Irish Axe Spotlight- New Item

Our newest item is a beautifully vicious axe from 13th C Ireland. Light and fast this hafted axe would provide the wielder with the reach and speed to counter any sword or dagger it may encounter. The original is richly decorated with silver foil plates but this piece is done in a brushed steel finish with hardened edge and mounted on a 52 inch ash haft. This piece is designed for solid use and cutting. It gives the wielder excellent control in the hand and a surprisingly agile action in use.

Irish Axe #260 in profile made in steel and ash

Arms & Armor #261 Irish Axe

The head shape of the axe is often identified today as a Gallowglass axe though the 13th Century examples seem to be smaller and much more agile than the later 16th C examples that are often replicated today as a halberd like weapon.

Overall view of #260 Irish Axe by Arms & Armor Inc.

Arms & Armor Irish Axe

 Irish Axe #260 by Arms & Armor Inc.

 These axes have a slim cross section, this improves speed and ease of use.

This design is seen in illustrations from the period and the amazing finds exhibited at the National Museum of Ireland Archeology. They date from the 13th Century and illustrate the exceptional design and functionality of these weapons. They are the equal of any offensive arm they may encounter in their time and place and were recognized by opponents as being fearsome in damage and use.

Irish Axes in the NationaL Archeology Museum of Ireland

Axe Display in Dublin at the Archeology Museum in Dublin

 A quote from Gerald of Wales writing in the last decades of the 12th century. 

     "This weapon has not to be unsheathed as a sword, or bent as a bow, or poised as a spear. Without further preparation, beyond being raised a little, it inflicts a mortal blow… From the axe there is always anxiety. If you think you are free from anxiety, you are not free from an axe."

Illumination of Irish Axe combat

Irish Axe in use

While this is written by someone who was viewing Ireland from the point of a foreigner, it is obvious that the Irish warrior carrying an axe was recognized as being someone you did not take lightly.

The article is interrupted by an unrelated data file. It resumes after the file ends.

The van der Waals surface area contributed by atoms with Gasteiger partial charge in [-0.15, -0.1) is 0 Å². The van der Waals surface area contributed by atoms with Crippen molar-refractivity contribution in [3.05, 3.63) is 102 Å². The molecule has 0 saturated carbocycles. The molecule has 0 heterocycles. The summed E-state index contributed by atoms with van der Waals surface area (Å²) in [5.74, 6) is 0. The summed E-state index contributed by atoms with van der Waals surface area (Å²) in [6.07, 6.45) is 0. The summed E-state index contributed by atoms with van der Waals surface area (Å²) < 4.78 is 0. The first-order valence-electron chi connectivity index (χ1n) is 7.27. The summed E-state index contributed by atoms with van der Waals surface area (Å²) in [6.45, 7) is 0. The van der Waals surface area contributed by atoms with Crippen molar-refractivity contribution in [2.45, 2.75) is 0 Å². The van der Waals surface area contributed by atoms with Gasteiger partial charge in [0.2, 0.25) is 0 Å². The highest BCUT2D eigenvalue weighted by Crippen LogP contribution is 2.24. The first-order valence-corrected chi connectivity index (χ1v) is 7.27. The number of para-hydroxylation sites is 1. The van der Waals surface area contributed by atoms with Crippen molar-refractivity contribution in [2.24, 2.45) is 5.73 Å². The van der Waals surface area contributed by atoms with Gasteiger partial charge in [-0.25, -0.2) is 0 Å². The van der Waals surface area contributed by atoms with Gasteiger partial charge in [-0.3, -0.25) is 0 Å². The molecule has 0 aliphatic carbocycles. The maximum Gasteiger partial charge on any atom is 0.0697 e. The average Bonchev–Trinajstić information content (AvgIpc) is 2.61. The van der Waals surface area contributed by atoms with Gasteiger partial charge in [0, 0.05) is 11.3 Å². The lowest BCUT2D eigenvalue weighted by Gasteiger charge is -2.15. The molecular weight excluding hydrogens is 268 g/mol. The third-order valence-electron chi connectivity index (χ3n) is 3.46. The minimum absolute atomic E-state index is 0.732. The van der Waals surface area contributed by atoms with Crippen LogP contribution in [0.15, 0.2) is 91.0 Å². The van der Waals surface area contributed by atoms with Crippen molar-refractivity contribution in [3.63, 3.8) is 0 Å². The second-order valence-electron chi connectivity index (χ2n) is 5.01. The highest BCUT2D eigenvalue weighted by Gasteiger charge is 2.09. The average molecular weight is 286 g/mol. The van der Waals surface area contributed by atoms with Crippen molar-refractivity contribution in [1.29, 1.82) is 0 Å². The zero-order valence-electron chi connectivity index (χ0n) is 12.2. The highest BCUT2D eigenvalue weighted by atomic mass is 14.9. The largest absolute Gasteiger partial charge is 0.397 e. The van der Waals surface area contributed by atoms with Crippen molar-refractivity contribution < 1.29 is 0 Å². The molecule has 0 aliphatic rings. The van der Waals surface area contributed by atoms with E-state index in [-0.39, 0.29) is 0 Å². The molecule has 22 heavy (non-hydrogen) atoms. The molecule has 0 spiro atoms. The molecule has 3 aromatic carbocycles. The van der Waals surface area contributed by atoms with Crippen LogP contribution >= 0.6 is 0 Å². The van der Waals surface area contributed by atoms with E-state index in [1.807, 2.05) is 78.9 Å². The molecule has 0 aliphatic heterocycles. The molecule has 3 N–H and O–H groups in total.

Original Axe in the National Archeology Museum of Ireland

The particular Axe we based our piece on.

Donegal Axe edge on

We were amazed at the lightness and detail of these axes.

So our newest item is an axe of reputation from 13th C Ireland made from steel and fire in our shop. Check out our spotlight video on this new axe.


divider swords

Nathan Clough, Ph.D. is Vice President of Arms and Armor and a member of the governing board of The Oakeshott Institute. He is a historical martial artist and a former university professor of cultural geography. He has given presentations on historical arms at events including Longpoint and Combatcon, and presented scholarly papers at, among others, The International Congress on Medieval Studies.

Craig Johnson is the Production Manager of Arms and Armor and Secretary of The Oakeshott Institute. He has taught and published on the history of arms, armor and western martial arts for over 30 years. He has lectured at several schools and Universities, WMAW, HEMAC, 4W, and ICMS at Kalamazoo. His experiences include iron smelting, jousting, theatrical combat instruction and choreography, historical research, European martial arts and crafting weapons and armor since 1985.

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